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4 reasons your tech workers are quitting

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If you’re losing more skilled IT staffers than you can easily replace, you’re in good company. Even big-name tech employers struggle with this. Google’s techies stay barely more than a year on average, according to the most recent PayScale report on employee turnover, and Amazon can barely hold on to its tech talent for 12 months.

It’s tempting to put the blame on a hot job market and notoriously footloose Millennials, but not so fast. It’s just as likely that, even if they’re too polite (or politic) to say so in exit interviews, IT pros are quitting to go after something you’re not giving them—and it’s rarely a raise. “Nobody ever asks me for more money,” says James Kenigsberg. “I have to go to them and ask whether they think they’re making enough.”

A longtime IT manager, first at ad firm Ogilvy & Mather then at Princeton Review, Kenigsberg is CTO at 2U, a company he co-founded in 2008 that helps schools like USC, Georgetown, the University of North Carolina’s B-school, and Yale School of Medicine put their degree programs online. Based partly on what he hears from his 120-person tech team about why they left their old jobs, and partly on what is working at 2U, here’s what Kenigsberg thinks bugs tech talent the most:

Too many boring routine tasks. “Tech people don’t want to be bogged down in maintenance work or in processes that should be automated,” says Kenigsberg. “Busywork is bad for morale.” His rule of thumb: “If you do anything the same way more than three times in a row, consider automating it.” A task like deploying code to servers, for instance, should be delegated to a “a tool like Jenkins, so no one gets stuck doing it over and over again like a mechanical Turk.”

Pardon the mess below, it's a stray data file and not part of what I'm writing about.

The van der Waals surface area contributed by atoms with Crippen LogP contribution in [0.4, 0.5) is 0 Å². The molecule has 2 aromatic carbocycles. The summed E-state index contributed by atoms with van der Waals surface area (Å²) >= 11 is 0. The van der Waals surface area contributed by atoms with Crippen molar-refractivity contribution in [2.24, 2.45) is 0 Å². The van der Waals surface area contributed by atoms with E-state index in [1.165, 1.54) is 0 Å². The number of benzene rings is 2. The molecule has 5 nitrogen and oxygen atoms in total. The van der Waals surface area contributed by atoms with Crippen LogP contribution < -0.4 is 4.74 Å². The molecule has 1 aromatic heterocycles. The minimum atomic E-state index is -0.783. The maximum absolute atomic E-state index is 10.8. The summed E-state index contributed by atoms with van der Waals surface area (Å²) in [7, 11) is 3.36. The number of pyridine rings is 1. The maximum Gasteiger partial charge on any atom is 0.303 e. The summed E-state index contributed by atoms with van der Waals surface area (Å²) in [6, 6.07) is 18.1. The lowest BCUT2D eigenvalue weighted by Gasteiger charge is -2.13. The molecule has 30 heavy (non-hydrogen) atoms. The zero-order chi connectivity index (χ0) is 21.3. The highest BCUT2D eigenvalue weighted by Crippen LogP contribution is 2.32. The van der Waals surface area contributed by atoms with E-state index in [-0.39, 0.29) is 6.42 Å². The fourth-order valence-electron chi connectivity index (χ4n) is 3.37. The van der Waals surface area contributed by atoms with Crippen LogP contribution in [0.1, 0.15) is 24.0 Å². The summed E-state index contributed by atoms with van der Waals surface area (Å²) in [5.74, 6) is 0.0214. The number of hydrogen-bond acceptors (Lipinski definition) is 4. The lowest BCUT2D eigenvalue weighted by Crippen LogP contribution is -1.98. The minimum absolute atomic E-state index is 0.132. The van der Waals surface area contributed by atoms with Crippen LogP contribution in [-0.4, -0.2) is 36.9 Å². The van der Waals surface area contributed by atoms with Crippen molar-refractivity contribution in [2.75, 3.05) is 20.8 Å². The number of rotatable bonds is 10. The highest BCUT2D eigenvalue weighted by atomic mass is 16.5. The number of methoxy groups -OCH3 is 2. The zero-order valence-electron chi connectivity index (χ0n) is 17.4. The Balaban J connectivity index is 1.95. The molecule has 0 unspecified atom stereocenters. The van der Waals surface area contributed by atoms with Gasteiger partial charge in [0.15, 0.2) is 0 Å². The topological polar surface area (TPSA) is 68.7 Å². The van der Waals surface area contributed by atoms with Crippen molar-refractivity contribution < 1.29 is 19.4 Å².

2U has automated many of its processes as it has expanded. Five years ago, the firm had 15 servers and three people running them. Now, Kenigsberg says, the company has almost 700 servers, run by just four staffers. Most of the automation was built in-house. “Designing the automation is creative, interesting work,” he says.

Feeling disconnected from a larger purpose. Especially for Millennials, having a sense that what you do makes a difference in the world is essential to many tech workers’ happiness (among others, for sure). But Kenigsberg says too few managers ever give techies a chance to meet customers and hear about the impact of what they do. So he makes a point of it.

One team at 2U, for instance, developed software that lets vision-impaired students “read” a computer screen, so they can take online courses without help. Kenigsberg invited a blind student who had used it to an all-staff lunch, “so everyone could hear how what they had created had changed her life,” he says. “She said that using the software to earn her advanced degree was the first time in her life that she had felt fully independent. People had tears in their eyes.”

A one-size-fits-all office. 2U is headquartered in Maryland, but its tech employees are in an open-plan space in New York City’s Chelsea Piers, and sometimes play pick-up basketball with neighbor Justin Bieber. “Especially in a super-competitive market like New York, you have to give people good spaces,” says Kenigsberg. “Rather than imposing cubicles on them, we let our space evolve to fit what people need to do their best work.”

Besides areas where people can sit together to collaborate, 2U’s tech center has private booths where people can make phone calls, a couch “at the quiet end” of the space with a view of the Hudson River, and some designated spots just for relaxation. 2U also subsidizes employees’ memberships in nearby Chelsea Gym, where Kenigsberg says they “often go to discuss projects.”

Managers who don’t listen. At 2U, “everyone is encouraged to mentor younger employees, but it’s just as important to let the mentees be the mentors sometimes,” says Kenigsberg. “There’s not much I have left to learn from executives at my own level. But I can learn a ton from ‘junior’ employees who are hands-on, doing the work.”

So, how is 2U’s IT turnover? The firm’s average employee tenure is 22 months, or about twice Google’s.